— Irma Bay

Jimmy Carter Is Now the Longest Living U.S. President in History — What’s the Secret to His Long Life?

Although he may be regarded by many, perhaps unfairly, as an ineffective leader, nearly everyone acknowledges that former U.S. President Jimmy Carter is a wonderful human being.

Nearly everyone, that is, except, perhaps Carter himself.

Unfailingly modest, he’d probably prefer to be celebrated as a “decent” human being.

He’s being celebrated today, at the age of 94 years and 172 days, as the oldest living former president, overtaking by one day the record set by George H.W. Bush.

How has he achieved this longevity and the accolades of decency, a rare quality in a politician and U.S. President?

It may well be that the longevity and the decency are connected.

Carter has led a post-White House life of 38 years that is remarkable not only in its selflessness, spirituality and service but also in its simplicity and rootedness.

These may be old-fashioned values in today’s world of greed and striving for status and wealth, but they tick all the boxes for living a long and contented life.

Carter has lived in the same house in Plains, Georgia since 1961, less than a half-mile from the house where his parents lived.

He’s often out on the fields of the peanut farms that have been in his family for 100 and 150 years.

He’s been married to the same woman for 73 years. Rosalynn Carter is 91.

“He and Mrs. Carter take walks, and they have followed a healthy diet for a lifetime,” a Carter Center spokesperson told CNN.

His life has not been without setbacks.

He lost his bid for re-election in 1980 to Ronald Reagan and suffered the embarrassment of being a one-term president. His presidency was marred by inflation, a scarcity of fuel at gas stations and censure for not being tough enough with military action during the Iran hostage crisis.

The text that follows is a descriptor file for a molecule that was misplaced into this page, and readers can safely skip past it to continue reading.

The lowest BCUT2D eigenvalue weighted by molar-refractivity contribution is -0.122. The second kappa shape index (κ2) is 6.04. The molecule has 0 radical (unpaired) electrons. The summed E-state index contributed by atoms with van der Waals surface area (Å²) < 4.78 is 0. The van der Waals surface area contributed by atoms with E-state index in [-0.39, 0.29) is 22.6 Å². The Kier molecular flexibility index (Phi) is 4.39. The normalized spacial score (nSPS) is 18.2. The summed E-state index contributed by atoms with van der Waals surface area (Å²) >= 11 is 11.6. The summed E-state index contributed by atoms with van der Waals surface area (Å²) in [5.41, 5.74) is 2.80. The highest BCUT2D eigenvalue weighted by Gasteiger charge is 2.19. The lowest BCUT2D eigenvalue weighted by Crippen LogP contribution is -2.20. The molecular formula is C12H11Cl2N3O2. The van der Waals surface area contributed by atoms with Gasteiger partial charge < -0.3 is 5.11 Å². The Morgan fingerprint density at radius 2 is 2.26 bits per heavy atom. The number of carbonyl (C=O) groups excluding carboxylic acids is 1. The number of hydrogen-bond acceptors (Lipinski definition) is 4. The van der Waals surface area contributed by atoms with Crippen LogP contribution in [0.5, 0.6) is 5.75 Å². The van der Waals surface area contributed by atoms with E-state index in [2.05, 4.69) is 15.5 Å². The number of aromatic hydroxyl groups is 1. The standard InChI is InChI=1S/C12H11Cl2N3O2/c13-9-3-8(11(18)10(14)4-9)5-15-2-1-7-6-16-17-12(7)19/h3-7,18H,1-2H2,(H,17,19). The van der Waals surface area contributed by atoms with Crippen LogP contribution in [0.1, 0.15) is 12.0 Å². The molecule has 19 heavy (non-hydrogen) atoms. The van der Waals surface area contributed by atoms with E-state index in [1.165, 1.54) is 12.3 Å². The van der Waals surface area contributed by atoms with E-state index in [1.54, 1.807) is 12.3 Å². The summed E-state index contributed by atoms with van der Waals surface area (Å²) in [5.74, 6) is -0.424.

But as he pointed out later, the hostages were safely returned (thanks to Canada) without any loss of life to Iranian civilians as there would have been if he had resorted to sending in troops.

Also, he survived a melanoma that had spread to his liver and brain. It was diagnosed in 2015 but has been in remission since 2016 after he underwent surgery, radiation therapy and  immunotherapy.

Certainly, the exercise and healthy diet he’s had throughout his life have contributed to his longevity.

But it’s equally important as the years climb to continue to engage with the world, to be surrounded by friends and family, to have purpose and challenges.

Through the Carter Center, the former president has maintained an active and prominent role as a philanthropist. He’s taken on causes around the world that other charities have overlooked.

“I have a vigorous life,” he told the BBC  in 2005, when he was merely 80 years old. “We have a lot of fun in our family. I’m a good athlete still and I have a vibrant career at the Carter Center. I’m writing my 20th book and, I’ve become an artist in my later years. I’ve enjoyed that challenge.”

“This is normal life for us, We have a very strong and deep religious life. We go to church every Sunday and I teach Sunday school.”

“I have a wonderful workshop where I build furniture. I’ve built 150 pieces since I left the White House. I donate one piece a year to the Carter Centre to auction off at a fundraising event.”

“This is my life: making a few pieces of furniture, taking care of our farms, painting a portrait now and then…

“As I pass additional years, my hope is I can spend more and more time here in Plains where I feel as if I belong.”

Perhaps in a nutshell, a peanut shell, Carter has the one word secret to a long, happy, productive life:  Belong.